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Pond with Ducks at Cordage Park

Mediation presents the opportunity for both parties to work together in a conciliatory fashion to settle outstanding issues related to the dispute, whether it's divorce, custody or support modification, or issues related to family caregiving. The parties don't have to be in agreement to get started, but the goal of mediation is to settle disputed issues prior to going to court. Mediation enables the parties to fashion an agreement that is tailored to their particular set of circumstances, rather than having these personal decisions made by a judge.

While the primary goal of mediation is to come to agreement on dispute-related issues and craft an agreement acceptable to the parties and the court, through the process, parties often develop better communication skills, save time and money, improve their cooperative parenting efforts, and  resolve their personal issues privately instead of airing them in open court.

Generally, mediation services are provided at the Holdsworth Law office, however, due to COVID-19 all mediation sessions are currently being done virtually through Zoom.  After all issues have been resolved, we will draft an agreement to present to the court and assist in completing the other documents necessary to comply with filing requirements. The parties then attend the scheduled court hearing, in person or via Zoom, to discuss the agreement with the judge.

Perhaps you are or will be working with another mediator to settle your disputes, but you’re not sure what your rights are, you don’t understand some of the laws or processes involved, or you just need someone to go over the terms of the proposed agreement with you so you truly understand what you’re signing.  It is critical that any agreement you sign be one you truly understand.  Getting an agreement modified later is not always an option, so getting it right the first time is worth the extra time and effort invested in the process.  We can work with you each step of the way so that you can go into mediation feeling confident and well informed and understand the terms of any agreement you come to.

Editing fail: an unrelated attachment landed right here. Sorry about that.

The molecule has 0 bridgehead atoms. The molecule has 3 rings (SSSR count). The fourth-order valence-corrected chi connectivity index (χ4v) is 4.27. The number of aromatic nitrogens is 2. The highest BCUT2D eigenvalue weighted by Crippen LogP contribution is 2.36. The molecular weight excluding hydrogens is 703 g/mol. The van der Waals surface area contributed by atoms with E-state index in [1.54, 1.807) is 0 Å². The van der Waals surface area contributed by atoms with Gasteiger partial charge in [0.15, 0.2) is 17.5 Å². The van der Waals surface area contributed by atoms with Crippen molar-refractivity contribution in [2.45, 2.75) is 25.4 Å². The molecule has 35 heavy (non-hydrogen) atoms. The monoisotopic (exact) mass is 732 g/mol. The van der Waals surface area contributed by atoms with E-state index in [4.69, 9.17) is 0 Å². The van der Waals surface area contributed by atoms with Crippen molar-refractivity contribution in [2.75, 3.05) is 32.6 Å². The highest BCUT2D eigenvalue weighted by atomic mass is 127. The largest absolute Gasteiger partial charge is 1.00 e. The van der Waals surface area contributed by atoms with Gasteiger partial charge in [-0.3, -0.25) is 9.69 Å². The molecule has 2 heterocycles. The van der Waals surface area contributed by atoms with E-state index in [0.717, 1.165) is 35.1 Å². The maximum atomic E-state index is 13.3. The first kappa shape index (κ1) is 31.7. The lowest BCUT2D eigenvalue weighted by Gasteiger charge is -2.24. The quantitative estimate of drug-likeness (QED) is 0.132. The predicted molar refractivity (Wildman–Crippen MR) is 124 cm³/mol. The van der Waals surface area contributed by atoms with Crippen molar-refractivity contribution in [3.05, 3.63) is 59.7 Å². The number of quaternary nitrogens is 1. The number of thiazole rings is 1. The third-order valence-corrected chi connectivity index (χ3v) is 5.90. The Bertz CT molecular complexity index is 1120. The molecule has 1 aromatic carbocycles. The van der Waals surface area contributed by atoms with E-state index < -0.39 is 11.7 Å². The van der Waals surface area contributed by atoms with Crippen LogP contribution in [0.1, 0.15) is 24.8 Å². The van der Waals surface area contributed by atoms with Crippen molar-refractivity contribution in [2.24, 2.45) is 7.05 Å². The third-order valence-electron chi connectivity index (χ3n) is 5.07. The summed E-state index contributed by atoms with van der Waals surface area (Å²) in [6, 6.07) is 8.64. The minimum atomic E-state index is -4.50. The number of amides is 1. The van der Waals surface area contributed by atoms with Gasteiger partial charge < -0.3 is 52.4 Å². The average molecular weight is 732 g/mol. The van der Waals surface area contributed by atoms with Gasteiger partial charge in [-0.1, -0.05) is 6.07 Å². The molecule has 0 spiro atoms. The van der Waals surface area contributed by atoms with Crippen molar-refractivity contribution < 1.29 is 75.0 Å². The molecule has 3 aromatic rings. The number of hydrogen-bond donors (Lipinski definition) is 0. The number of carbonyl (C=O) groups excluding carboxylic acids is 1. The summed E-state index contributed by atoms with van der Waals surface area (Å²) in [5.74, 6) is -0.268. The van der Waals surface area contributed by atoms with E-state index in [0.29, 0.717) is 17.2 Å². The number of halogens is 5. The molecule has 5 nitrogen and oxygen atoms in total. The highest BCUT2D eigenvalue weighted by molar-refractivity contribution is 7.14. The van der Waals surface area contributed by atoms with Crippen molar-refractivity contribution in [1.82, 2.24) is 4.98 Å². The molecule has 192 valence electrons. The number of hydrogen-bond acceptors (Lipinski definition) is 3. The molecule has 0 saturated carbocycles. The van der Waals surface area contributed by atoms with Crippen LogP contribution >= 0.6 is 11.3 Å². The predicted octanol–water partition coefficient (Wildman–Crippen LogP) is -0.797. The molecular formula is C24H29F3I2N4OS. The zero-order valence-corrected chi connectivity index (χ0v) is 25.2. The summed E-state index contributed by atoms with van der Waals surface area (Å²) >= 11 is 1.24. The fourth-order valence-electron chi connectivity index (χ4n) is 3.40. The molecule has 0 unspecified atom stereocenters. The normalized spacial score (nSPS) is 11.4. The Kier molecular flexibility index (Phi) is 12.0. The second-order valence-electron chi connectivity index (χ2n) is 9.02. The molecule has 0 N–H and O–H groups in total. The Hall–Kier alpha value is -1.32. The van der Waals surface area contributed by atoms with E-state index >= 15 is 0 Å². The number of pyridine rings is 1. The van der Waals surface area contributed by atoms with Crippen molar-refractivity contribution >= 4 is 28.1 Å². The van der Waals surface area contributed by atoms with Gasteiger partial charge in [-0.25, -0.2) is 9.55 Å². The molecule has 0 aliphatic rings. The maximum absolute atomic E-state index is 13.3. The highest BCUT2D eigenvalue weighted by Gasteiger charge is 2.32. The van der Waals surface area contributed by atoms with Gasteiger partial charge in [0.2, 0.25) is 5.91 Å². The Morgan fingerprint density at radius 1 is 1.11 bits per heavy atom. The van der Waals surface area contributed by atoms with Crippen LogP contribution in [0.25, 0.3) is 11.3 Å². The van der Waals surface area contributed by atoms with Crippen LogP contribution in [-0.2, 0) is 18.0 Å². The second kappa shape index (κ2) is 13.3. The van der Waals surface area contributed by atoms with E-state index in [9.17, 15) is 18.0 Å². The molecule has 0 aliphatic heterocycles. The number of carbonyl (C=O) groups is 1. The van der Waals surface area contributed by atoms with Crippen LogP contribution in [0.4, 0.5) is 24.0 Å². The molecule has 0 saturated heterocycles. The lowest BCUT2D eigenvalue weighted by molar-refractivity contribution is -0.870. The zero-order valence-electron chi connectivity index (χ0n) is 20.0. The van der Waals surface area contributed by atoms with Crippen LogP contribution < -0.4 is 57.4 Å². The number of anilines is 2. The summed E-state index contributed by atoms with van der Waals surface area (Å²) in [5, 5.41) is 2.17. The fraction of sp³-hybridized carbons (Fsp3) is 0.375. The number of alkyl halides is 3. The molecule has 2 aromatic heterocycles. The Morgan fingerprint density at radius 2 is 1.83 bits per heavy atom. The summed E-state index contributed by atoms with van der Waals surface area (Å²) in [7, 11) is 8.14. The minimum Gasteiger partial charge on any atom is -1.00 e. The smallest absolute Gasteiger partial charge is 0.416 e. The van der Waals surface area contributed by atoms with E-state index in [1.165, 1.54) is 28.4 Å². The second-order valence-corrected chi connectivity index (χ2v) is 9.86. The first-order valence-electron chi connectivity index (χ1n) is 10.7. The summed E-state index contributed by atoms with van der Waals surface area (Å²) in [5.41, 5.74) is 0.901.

For some clients, mediation is too intimidating and they want a lawyer representing them, but they don’t necessarily want to wage a battle in court. Even when the other party has hired an attorney and served divorce papers, a negotiated settlement may still be possible. In this instance, we will contact the other party, or their attorney if they have one, to attempt to resolve the differences in a more amicable, civil fashion.  Typically, the parties and their attorneys meet to try to identify what can be agreed upon and what needs to be worked out.
Recently, due to COVID-19, negotiations are being done virtually. They then attempt to fashion a settlement of the differences that both parties find acceptable. An agreement will be negotiated and drafted and then filed with the court along with any other documents required at the time. While not every case will settle, parties who negotiate a settlement are able to make decisions regarding their lives and the lives of their family with an understanding of their particular circumstances, instead of having a judge make these decisions with limited insight into the family’s needs.  

Limited Assistance Representation (LAR), also referred to as “unbundling” enables attorneys to assist clients on a limited basis, carving out a mutually agreed upon scope of representation. The attorney agrees to handle specific tasks or issues and the client will be responsible for other elements of the case.

The LAR attorney might provide only coaching and education regarding the legal issues being addressed. An attorney may appear in court with the client for some or all of the case. In other cases, the attorney may provide assistance with drafting court documents, financial statements and agreements. By unbundling the array of services often necessary to handle a case from start to finish, a client benefits from legal counsel while still participating in the case as he or she is capable. Parties who might not be able to afford representation for their entire case may now benefit from legal advice and save a substantial amount of money on legal fees.